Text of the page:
Medieval castles in Denmark

Tårnborg Castle Ruins

Tårnborg Castle was a royal medieval castle. It consisted of a central tower of 8m x 8m, surrounded by a square outer wall. An excavation in the castle courtyard in 1894 also revealed the remains of three small houses. The castle stood from about 1231 up to the last part of the 14th century when a new castle in Korsør took over Tårnborg"s role. From written sources we know that the castle was captu ...
Founded: 1231 | Location: Korsør, Denmark

Lilleborg Castle Ruins

Lilleborg is a ruined castle in the Almindingen forest. The castle was probably built in the middle of the 12th century as a royal fortress. It appears to have replaced the much larger fortress of Gamleborg which was only 700 metres away. The move could be explained by the fact that in 1149, three-fourths of Bornholm had been surrendered to Eskil, archbishop of Lund. As a result, King Sweyn III wanted to establish his own ...
Founded: c. 1149 | Location: Aakirkeby, Denmark

Jungshoved Castle Ruins

The royal castle of Jungshoved was mentioned in 1231. The annexed church dates from the same period. The castle is thought to have been built as early as in the 1100s as part of King Valdemar I"s coastal defences against the Wends (Baltic Slavs). The castle is strategically located at the mouth of Skibbinge Cove. Jungshoved may also have been implicated in the monarch"s control of the herring market at Falsterbo ...
Founded: 12th century | Location: Praesto, Denmark

Dronningholm Castle Ruins

Dronningholm Castle construction was started by Valdemar the Great (died in 1182) and completed around 1200 by Valdemar II of Denmark (Valdemar Victorious). It was a solid castle construction with moats and drawbridge. The castle was one of the largest in the country, but burned down in 1525. According to the legend queen Dagmar got the castle as a morning gift.
Founded: 12th century | Location: Frederiksværk, Denmark

Riberhus Castle Ruins

During excavations at Slotsbanken, proof was found that people had resided there in the 10th century. However, this may not have been in connection with a castle or other building, but historical sources indicate that a castle was situated here in the early 1200s. It was a royal castle with a bailiff, who looked after the King’s interests in the area, collecting taxes from the townsfolk. The bailiff, later called a ...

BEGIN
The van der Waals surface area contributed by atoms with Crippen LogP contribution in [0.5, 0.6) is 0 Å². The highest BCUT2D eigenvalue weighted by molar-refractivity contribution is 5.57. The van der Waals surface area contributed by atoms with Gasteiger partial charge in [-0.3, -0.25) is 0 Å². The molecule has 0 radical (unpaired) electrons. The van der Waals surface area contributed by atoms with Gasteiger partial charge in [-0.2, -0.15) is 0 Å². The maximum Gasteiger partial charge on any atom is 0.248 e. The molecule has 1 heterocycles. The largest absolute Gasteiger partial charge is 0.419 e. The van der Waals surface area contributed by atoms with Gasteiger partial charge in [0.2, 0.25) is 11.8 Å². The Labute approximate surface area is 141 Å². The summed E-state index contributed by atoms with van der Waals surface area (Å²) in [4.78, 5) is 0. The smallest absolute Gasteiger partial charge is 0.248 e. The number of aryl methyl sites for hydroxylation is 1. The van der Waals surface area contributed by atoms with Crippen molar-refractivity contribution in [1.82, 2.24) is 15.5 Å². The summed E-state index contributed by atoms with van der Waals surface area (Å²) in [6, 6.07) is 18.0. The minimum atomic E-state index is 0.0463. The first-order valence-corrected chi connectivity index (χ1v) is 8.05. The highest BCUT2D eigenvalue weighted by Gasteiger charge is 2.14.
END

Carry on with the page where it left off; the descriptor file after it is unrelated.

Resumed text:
Founded: 12th century | Location: Ribe, Denmark

Ravnsborg Castle Ruins

Ravnsborg Castle was built in around 1330 by John III, Count of Holstein-Plön. In 1347 the castle was conquered by Valdemar IV. It was demolished in 1510. The 100m long and 50m wide castle was originally on an island and fortified with brick walls.
Founded: 1330 | Location: Torrig, Denmark

Bjørnkaer Castle Ruins

Bjørnkær is a 14th century castle mound consisting of two square castle embankments surrounded by a moat and an outer embankment. During excavations in the 1930s, the foundations of a small building were found on the eastern castle embankment. Inside, the building measures about 4.5 m x 6.5 m, and the remains of the entrance door can be seen in the west wall. The other walls have traces of windows. The remain ...
Founded: c. 1300 | Location: Odder, Denmark

Featured Historic Landmarks, Sites & Buildings

Historic Site of the week

Lübeck Cathedral

Lübeck Cathedral is a large brick-built Lutheran cathedral in Lübeck, Germany and part of the Lübeck UNESCO World Heritage Site. In 1173 Henry the Lion founded the cathedral to serve the Diocese of Lübeck, after the transfer in 1160 of the bishop's seat from Oldenburg in Holstein under bishop Gerold. The then Romanesque cathedral was completed around 1230, but between 1266 and 1335 it was converted into a Gothic-style building with side-aisles raised to the same height as the main aisle.

On the night of Palm Sunday (28–29 March) 1942 a Royal Air Force bombing raid destroyed a fifth of the town centre. Several bombs fell in the area around the church, causing the eastern vault of the quire to collapse and destroying the altar which dated from 1696. A fire from the neighbouring cathedral museum spread to the truss of the cathedral, and around noon on Palm Sunday the towers collapsed. An Arp Schnitger organ was lost in the flames. Nevertheless, a relatively large portion of the internal fittings was saved, including the cross and almost all of the medieval polyptychs. In 1946 a further collapse, of the gable of the north transept, destroyed the vestibule almost completely.

Reconstruction of the cathedral took several decades, as greater priority was given to the rebuilding of the Marienkirche. Work was completed only in 1982.

The cathedral is unique in that at 105 m, it is shorter than the tallest church in the city. This is the consequence of a power struggle between the church and the guilds.

The 17 m crucifix is the work of the Lübeck artist Bernt Notke. It was commissioned by the bishop of Lübeck, Albert II. Krummendiek, and erected in 1477. The carvings which decorate the rood screen are also by Notke.

Since the war, the famous altar of Hans Memling has been in the medieval collection of the St. Annen Museum, but notable polyptychs remain in the cathedral.

In the funeral chapels of the southern aisle are Baroque-era memorials by the Flemish sculptor Thomas Quellinus.